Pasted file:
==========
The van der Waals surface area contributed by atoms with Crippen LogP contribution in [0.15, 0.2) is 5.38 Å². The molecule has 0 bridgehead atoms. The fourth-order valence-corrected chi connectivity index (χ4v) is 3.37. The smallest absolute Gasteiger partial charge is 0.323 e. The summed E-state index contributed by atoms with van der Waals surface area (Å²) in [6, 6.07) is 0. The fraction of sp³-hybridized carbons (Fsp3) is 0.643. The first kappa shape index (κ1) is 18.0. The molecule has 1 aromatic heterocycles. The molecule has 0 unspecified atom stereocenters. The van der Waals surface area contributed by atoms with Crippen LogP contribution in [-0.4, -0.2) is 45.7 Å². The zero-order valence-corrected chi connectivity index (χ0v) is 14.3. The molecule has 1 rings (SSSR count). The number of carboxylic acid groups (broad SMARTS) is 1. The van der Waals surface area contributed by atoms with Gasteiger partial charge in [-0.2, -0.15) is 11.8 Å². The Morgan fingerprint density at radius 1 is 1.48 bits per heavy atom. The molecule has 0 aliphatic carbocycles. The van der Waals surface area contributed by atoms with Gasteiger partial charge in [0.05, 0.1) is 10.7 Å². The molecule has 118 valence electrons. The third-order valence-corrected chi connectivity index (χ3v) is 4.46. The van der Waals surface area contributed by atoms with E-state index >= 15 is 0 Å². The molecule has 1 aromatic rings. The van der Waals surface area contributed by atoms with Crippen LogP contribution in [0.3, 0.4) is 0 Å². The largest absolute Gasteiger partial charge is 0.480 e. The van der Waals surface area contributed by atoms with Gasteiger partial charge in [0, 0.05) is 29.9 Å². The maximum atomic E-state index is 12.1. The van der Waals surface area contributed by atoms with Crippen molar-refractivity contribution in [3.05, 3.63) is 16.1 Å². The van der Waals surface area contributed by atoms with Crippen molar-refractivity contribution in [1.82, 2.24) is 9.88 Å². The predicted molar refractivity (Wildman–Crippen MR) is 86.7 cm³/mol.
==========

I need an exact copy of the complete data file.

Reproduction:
The van der Waals surface area contributed by atoms with Crippen LogP contribution in [0.15, 0.2) is 5.38 Å². The molecule has 0 bridgehead atoms. The fourth-order valence-corrected chi connectivity index (χ4v) is 3.37. The smallest absolute Gasteiger partial charge is 0.323 e. The summed E-state index contributed by atoms with van der Waals surface area (Å²) in [6, 6.07) is 0. The fraction of sp³-hybridized carbons (Fsp3) is 0.643. The first kappa shape index (κ1) is 18.0. The molecule has 1 aromatic heterocycles. The molecule has 0 unspecified atom stereocenters. The van der Waals surface area contributed by atoms with Crippen LogP contribution in [-0.4, -0.2) is 45.7 Å². The zero-order valence-corrected chi connectivity index (χ0v) is 14.3. The molecule has 1 rings (SSSR count). The number of carboxylic acid groups (broad SMARTS) is 1. The van der Waals surface area contributed by atoms with Gasteiger partial charge in [-0.2, -0.15) is 11.8 Å². The Morgan fingerprint density at radius 1 is 1.48 bits per heavy atom. The molecule has 0 aliphatic carbocycles. The van der Waals surface area contributed by atoms with Gasteiger partial charge in [0.05, 0.1) is 10.7 Å². The molecule has 118 valence electrons. The third-order valence-corrected chi connectivity index (χ3v) is 4.46. The van der Waals surface area contributed by atoms with E-state index >= 15 is 0 Å². The molecule has 1 aromatic rings. The van der Waals surface area contributed by atoms with Crippen LogP contribution in [0.3, 0.4) is 0 Å². The largest absolute Gasteiger partial charge is 0.480 e. The van der Waals surface area contributed by atoms with Gasteiger partial charge in [0, 0.05) is 29.9 Å². The maximum atomic E-state index is 12.1. The van der Waals surface area contributed by atoms with Crippen molar-refractivity contribution in [3.05, 3.63) is 16.1 Å². The van der Waals surface area contributed by atoms with Crippen molar-refractivity contribution in [1.82, 2.24) is 9.88 Å². The predicted molar refractivity (Wildman–Crippen MR) is 86.7 cm³/mol.